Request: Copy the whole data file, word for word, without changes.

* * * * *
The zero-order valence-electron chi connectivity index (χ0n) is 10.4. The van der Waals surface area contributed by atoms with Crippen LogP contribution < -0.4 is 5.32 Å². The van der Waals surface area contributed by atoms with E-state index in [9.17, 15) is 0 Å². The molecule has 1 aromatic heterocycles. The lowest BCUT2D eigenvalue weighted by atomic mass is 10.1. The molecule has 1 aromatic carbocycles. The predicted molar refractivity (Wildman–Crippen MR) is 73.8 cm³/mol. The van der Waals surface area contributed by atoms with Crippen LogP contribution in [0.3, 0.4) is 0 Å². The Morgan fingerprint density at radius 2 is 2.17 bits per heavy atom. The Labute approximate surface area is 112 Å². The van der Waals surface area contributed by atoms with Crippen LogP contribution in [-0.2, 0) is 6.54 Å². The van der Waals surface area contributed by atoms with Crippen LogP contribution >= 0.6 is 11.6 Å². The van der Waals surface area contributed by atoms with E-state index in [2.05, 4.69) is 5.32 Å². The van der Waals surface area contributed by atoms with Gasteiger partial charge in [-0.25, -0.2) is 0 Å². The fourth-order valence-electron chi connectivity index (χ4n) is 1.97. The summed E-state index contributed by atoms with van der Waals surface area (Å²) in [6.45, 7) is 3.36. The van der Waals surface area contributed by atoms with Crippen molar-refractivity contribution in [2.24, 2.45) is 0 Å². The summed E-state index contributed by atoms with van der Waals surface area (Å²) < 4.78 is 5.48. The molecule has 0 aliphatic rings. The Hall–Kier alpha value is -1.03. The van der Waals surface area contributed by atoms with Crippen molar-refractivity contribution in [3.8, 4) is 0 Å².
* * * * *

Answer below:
The zero-order valence-electron chi connectivity index (χ0n) is 10.4. The van der Waals surface area contributed by atoms with Crippen LogP contribution < -0.4 is 5.32 Å². The van der Waals surface area contributed by atoms with E-state index in [9.17, 15) is 0 Å². The molecule has 1 aromatic heterocycles. The lowest BCUT2D eigenvalue weighted by atomic mass is 10.1. The molecule has 1 aromatic carbocycles. The predicted molar refractivity (Wildman–Crippen MR) is 73.8 cm³/mol. The van der Waals surface area contributed by atoms with Crippen LogP contribution in [0.3, 0.4) is 0 Å². The Morgan fingerprint density at radius 2 is 2.17 bits per heavy atom. The Labute approximate surface area is 112 Å². The van der Waals surface area contributed by atoms with Crippen LogP contribution in [-0.2, 0) is 6.54 Å². The van der Waals surface area contributed by atoms with Crippen LogP contribution >= 0.6 is 11.6 Å². The van der Waals surface area contributed by atoms with E-state index in [2.05, 4.69) is 5.32 Å². The van der Waals surface area contributed by atoms with Gasteiger partial charge in [-0.25, -0.2) is 0 Å². The fourth-order valence-electron chi connectivity index (χ4n) is 1.97. The summed E-state index contributed by atoms with van der Waals surface area (Å²) in [6.45, 7) is 3.36. The van der Waals surface area contributed by atoms with Crippen molar-refractivity contribution in [2.24, 2.45) is 0 Å². The summed E-state index contributed by atoms with van der Waals surface area (Å²) < 4.78 is 5.48. The molecule has 0 aliphatic rings. The Hall–Kier alpha value is -1.03. The van der Waals surface area contributed by atoms with Crippen molar-refractivity contribution in [3.8, 4) is 0 Å².